I was probably nine or ten when I first met her.  My parents took my brother and I on a Maria Mitchell Association (MMA) nature walk.  I think there were probably some groans from the adults who saw two children coming along – little did they know how enthusiastic we were about this walk.  Clint was there as well and my brother made some discovery that got a very excited response from Clint, a quiet and shy man.

I quite literally learned at her knee as she sat in the old black rocker in the Mitchell House.  I was twelve, she was in her early seventies.  What people tend to forget, or simply don’t know is that Edith Folger Andrews began her MMA career in the Mitchell House, as an assistant to the curator; herself working with Maria Mitchell’s cousins.  That unique touch – that connection to the family is what I grew up with learning from Edith when I first began volunteering in the Mitchell House at age twelve.  Over time, Edith became curator and served for many, many years and at several different times as curator – into 1980.  She knew about the Mitchells and the House inside and out.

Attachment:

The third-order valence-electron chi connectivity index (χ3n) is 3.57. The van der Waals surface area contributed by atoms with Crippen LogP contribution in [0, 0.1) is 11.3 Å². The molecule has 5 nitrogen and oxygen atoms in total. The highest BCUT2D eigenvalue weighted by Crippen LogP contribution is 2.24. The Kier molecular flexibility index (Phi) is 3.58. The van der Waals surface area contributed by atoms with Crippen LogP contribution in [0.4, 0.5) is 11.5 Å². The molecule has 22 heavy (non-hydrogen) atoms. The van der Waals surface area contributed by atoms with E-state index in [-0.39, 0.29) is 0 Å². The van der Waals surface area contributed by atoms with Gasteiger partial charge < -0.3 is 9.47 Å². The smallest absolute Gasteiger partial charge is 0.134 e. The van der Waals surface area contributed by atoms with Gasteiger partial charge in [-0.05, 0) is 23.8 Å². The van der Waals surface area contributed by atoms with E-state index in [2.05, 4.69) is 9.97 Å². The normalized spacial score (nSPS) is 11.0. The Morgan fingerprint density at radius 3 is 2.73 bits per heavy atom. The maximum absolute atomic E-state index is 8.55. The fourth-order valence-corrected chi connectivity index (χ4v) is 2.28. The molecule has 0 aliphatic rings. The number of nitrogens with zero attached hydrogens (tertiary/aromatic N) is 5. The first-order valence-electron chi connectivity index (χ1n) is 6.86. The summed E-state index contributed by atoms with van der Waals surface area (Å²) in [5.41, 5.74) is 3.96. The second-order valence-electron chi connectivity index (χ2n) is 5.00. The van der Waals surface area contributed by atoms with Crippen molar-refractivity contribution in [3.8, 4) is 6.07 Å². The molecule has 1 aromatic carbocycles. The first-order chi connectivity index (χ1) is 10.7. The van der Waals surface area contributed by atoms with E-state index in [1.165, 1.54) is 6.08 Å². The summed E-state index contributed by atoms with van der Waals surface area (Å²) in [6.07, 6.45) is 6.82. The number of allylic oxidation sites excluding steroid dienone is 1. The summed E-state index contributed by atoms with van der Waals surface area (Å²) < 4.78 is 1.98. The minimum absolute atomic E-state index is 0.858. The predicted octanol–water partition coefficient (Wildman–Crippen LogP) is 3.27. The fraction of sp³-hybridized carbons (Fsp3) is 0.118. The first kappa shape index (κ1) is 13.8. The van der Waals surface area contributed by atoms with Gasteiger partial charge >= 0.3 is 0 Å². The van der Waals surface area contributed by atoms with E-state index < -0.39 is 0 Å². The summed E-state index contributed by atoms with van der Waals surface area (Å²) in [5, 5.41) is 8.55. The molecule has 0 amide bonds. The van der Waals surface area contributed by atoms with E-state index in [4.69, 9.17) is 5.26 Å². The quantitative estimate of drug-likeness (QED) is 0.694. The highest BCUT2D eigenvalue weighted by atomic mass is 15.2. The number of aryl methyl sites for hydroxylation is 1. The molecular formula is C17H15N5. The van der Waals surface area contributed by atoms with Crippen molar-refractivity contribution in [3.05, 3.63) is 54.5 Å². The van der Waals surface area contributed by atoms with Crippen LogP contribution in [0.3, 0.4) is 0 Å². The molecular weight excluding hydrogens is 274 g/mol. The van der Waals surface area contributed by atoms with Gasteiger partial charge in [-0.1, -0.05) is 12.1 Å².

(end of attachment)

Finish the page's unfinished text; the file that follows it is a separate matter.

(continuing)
Yes, ornithology is more than most certainly her life, her passion, but she was also passionate about the Mitchells and the MMA.  The MMA owes a great debt to her as she is largely responsible for much of the ornithological collection we have today.  In the early 2000s, the MMA named the bird collection in her honor.  Edith collected the birds (found dead) on her own or from others, cleaned them, stuffed them, and preserved them.  Her name is on many of the tags as the person who prepared them.  She also trained others to prepare bird specimens.  She was of course heavily involved in the Natural Science department – always a part of the work and research that was ongoing.  And Clint was also heavily involved – helping with others to start the MMA Aquarium.  Her life was very much about those two things – and her family; her husband, Clint; her daughter, Ginger; and all the birds, dogs, Barn Owls, auks, owls, and other animals that had the good fortune of being a part of her life.